Baldness can probably be considered as one of the many worries that trouble men as they age. Millions of men have come to accept the fact that they will indeed go bald at a certain age. This is because the hair we have only has a life span of about five years. Though we lose around 100 strands every day, we simply get to grow it back naturally at some point. Despite this natural cycle, there are men suffering from male baldness pattern, a condition where hair is lost gradually in different areas and does not really grow back. The hair loss can take some time to happen, and many men are clueless about this condition and do not notice it until they simply grow bald.
Normal Hair Loss
Numerous factors can be cited for hair loss in men. However, a man aged 20 to 45 years who begins to lose his hair may have fallen victim to the 95% possibility of experiencing male pattern baldness. This condition, as suggested by the term, follows a certain pattern or sequence of hair loss. It can start in many different areas of the scalp but typically it begins at men’s temples and/or on their crowns. The hair in these areas first grows thinner, then the condition eventually progresses to the top of head, and leads to total baldness.
Causes of Male Pattern Baldness
Although many men genetically have male pattern baldness, it is the hormones in their bodies that greatly affect their hair follicles. After puberty, males have high levels of testosterone, as well as 5-alpha-reductase enzymes that convert testosterone into dihydrotestosterone or DHT. It is DHT that has adverse effects on a man’s hair follicles. It slows down hair growth and also makes hair brittle, shorter and produces weaker hair strands. Most of the time, hair simply stops growing back from the follicles, making men suffer from baldness.
Male Pattern Baldness Stages
Baldness patterns are usually classified using a scale. In the 1950s, Dr. James Hamilton designed one to classify the male pattern baldness. This scale was modified in the 1970s by Dr. O’Tar Norwood, and the scale was eventually named after him. The basic patterns of baldness in the scale are described as follows:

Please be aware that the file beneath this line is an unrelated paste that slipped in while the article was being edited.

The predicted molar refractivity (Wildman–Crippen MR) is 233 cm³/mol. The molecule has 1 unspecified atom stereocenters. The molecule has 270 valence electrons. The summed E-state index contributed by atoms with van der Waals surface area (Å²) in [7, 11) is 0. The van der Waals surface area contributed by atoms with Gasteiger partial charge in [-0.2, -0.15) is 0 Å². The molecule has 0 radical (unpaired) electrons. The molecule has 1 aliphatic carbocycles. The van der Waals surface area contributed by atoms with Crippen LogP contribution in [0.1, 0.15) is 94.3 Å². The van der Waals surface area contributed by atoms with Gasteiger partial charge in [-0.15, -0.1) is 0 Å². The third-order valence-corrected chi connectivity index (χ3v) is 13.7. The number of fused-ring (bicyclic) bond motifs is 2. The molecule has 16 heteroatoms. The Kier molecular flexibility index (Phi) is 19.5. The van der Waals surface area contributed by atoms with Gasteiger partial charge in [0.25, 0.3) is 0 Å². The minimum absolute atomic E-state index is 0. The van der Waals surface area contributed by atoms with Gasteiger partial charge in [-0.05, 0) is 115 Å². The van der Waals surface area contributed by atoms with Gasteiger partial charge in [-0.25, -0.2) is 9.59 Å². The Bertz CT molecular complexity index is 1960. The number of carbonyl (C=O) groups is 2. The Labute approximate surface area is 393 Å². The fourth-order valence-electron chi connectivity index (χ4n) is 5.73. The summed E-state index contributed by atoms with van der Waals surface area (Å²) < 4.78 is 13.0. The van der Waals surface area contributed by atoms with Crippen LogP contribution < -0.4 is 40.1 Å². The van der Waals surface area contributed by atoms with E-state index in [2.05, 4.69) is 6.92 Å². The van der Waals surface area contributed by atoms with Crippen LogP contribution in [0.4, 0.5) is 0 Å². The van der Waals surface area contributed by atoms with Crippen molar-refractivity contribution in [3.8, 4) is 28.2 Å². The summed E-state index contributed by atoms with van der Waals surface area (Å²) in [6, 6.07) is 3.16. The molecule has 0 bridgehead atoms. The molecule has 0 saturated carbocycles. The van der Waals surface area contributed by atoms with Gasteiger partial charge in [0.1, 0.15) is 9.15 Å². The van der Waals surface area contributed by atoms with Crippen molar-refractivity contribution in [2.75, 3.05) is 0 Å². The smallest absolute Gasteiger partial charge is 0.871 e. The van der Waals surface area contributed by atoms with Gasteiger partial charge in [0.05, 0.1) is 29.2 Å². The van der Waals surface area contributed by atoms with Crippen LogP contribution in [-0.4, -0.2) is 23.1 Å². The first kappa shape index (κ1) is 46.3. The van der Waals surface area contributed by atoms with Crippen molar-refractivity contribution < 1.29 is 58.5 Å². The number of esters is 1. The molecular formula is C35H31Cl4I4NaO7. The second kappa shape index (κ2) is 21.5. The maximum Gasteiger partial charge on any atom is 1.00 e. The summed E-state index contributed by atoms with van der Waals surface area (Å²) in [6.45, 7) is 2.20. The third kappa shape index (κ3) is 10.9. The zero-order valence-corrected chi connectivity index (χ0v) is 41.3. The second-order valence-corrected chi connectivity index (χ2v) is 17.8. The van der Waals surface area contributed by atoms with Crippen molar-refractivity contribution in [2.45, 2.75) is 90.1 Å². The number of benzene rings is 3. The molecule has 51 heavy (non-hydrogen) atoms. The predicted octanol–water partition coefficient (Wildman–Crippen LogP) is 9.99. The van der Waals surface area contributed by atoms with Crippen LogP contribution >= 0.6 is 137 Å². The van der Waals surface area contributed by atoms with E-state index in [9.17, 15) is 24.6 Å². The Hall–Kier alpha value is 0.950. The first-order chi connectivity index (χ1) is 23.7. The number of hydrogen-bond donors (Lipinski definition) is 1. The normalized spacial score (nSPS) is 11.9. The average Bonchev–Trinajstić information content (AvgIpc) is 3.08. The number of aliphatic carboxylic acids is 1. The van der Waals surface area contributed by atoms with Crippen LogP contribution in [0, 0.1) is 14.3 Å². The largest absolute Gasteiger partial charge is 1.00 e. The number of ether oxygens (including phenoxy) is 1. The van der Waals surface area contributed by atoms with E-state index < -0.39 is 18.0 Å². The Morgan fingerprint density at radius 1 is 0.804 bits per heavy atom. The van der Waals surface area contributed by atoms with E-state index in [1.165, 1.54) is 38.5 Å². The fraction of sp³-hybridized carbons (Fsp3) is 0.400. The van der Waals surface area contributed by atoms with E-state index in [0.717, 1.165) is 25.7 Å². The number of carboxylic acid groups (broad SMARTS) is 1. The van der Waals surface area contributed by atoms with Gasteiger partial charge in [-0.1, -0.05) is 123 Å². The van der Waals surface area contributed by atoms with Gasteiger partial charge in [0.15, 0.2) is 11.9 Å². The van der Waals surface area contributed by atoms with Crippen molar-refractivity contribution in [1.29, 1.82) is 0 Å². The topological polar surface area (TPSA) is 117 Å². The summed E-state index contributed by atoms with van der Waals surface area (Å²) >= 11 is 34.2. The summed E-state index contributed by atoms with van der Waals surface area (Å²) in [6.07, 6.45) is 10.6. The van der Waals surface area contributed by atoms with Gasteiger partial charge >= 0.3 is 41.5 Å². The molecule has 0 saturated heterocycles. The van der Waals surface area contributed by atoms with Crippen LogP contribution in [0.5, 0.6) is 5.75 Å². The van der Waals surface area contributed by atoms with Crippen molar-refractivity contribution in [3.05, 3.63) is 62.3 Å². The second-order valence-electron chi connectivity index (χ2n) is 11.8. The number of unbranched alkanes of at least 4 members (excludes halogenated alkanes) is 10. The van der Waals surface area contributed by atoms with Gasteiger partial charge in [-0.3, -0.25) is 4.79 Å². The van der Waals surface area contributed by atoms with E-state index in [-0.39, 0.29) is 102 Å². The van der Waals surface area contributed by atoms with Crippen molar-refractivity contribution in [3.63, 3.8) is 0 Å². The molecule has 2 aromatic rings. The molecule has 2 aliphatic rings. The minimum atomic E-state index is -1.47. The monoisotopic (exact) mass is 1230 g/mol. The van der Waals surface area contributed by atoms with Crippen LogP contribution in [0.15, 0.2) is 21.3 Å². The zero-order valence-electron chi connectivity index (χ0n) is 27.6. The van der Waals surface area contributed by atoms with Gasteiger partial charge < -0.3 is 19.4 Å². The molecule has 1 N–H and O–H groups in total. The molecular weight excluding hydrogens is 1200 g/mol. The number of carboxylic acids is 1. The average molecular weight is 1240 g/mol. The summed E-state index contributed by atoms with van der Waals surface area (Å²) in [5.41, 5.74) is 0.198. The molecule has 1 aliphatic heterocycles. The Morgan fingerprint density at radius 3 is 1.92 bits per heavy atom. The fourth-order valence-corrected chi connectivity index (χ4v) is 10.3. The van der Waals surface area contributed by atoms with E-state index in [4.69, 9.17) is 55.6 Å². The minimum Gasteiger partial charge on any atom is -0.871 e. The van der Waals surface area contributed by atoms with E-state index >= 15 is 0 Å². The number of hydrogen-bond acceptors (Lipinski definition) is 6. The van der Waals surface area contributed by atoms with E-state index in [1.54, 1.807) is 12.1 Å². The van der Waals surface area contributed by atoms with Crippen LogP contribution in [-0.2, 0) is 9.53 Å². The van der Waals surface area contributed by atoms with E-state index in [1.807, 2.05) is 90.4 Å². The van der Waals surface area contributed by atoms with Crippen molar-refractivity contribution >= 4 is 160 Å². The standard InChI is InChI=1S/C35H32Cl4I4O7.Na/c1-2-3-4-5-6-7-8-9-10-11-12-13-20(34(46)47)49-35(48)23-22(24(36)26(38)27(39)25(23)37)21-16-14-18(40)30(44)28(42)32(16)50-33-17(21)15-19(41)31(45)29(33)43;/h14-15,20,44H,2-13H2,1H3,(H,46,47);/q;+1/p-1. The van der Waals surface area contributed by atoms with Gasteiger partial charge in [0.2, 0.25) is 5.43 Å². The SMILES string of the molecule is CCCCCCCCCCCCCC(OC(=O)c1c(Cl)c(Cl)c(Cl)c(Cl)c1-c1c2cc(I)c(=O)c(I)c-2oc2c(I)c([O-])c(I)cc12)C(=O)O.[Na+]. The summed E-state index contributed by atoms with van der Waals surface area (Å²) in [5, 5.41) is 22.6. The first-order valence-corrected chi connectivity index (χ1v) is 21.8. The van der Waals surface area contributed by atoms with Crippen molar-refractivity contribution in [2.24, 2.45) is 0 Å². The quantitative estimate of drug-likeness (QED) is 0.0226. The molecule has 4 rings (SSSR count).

Type I – Hair loss under this classification is very minimal.
Type II – There is minimal receding hairline at the temples and other areas.
Type III – This is the level on the scale where dermatologists usually diagnose male baldness pattern. Treatments will usually be suggested at this point, since the scalp suffers from deeper and more symmetrical recession that began at the temples. The areas affected at this level are bare or have little hair left.
Type III Vertex – There is hair loss that is different at the back of the head (vertex), usually with very minimal receding hairline.
Type IV – Hair loss at this level is commonly more extensive, where there is barely hair or no more hair on the back of the head. The receding hairline and the hair loss on the vertex are divided by a band of slightly dense hair extending across the top of the head that connects to the full hair on the sides of the scalp.
Type V – The hair at the back of the head is less distinct and hair loss in this area is separated from the frontal-temporal region. The band of hair on the crown is sparser and narrower at this level, while the fronto-temporal and vertex regions have more noticeable hair loss.
Type VI – The band of hair that crosses the crown is gone, with only some sparse hair left. The receding hair line and hair loss at the vertex have met, making the extent of hair loss even more noticeable.
Type VII – This is the most severe level of hair loss. There is very little or no more hair on the top of the head. The hair line in front is gone and only a very narrow band of hair remains on the back and sides of the scalp.
Treating Male Pattern Baldness
Although many men may seem comfortable with their baldness, there are also some who opt to disguise their hair loss by hair weaving, donning wigs or toupees, and changing their hair styles. These options are inexpensive and are the safest ways to hide bald spots. There are also men who prefer to get real treatment for their hair loss. The two major treatments available to treat male baldness patterns are:
1. Minoxidil (Rogaine) – Minoxidil is directly applied on the scalp in order to stimulate hair follicles. Men who use Minoxidil reported a decrease in hair loss and some were able to grow back new hair. However, continuous use is recommended since stopping Minoxidil treatments will lead back to hair loss.
2. Finasteride (Propecia, Proscar) – Finasteride in pill form slows down the production of DHT hormones in men. Like Minoxidil, Finasteride slows down hair loss and is generally more effective since it inhibits the increase of DHT levels. Discontinuing Finasteride treatment will also lead to hair loss again.
Another option to treat male baldness pattern is to undergo a surgical hair transplant. This procedure entails removing hair follicles from the donor area of the scalp where there is still healthy hair growing and then “planting” them on the bald areas. However, there may be minor scarring and skin infection risks to deal with after the transplant. This treatment requires multiple sessions which are usually expensive. However, the results are usually permanent and excellent.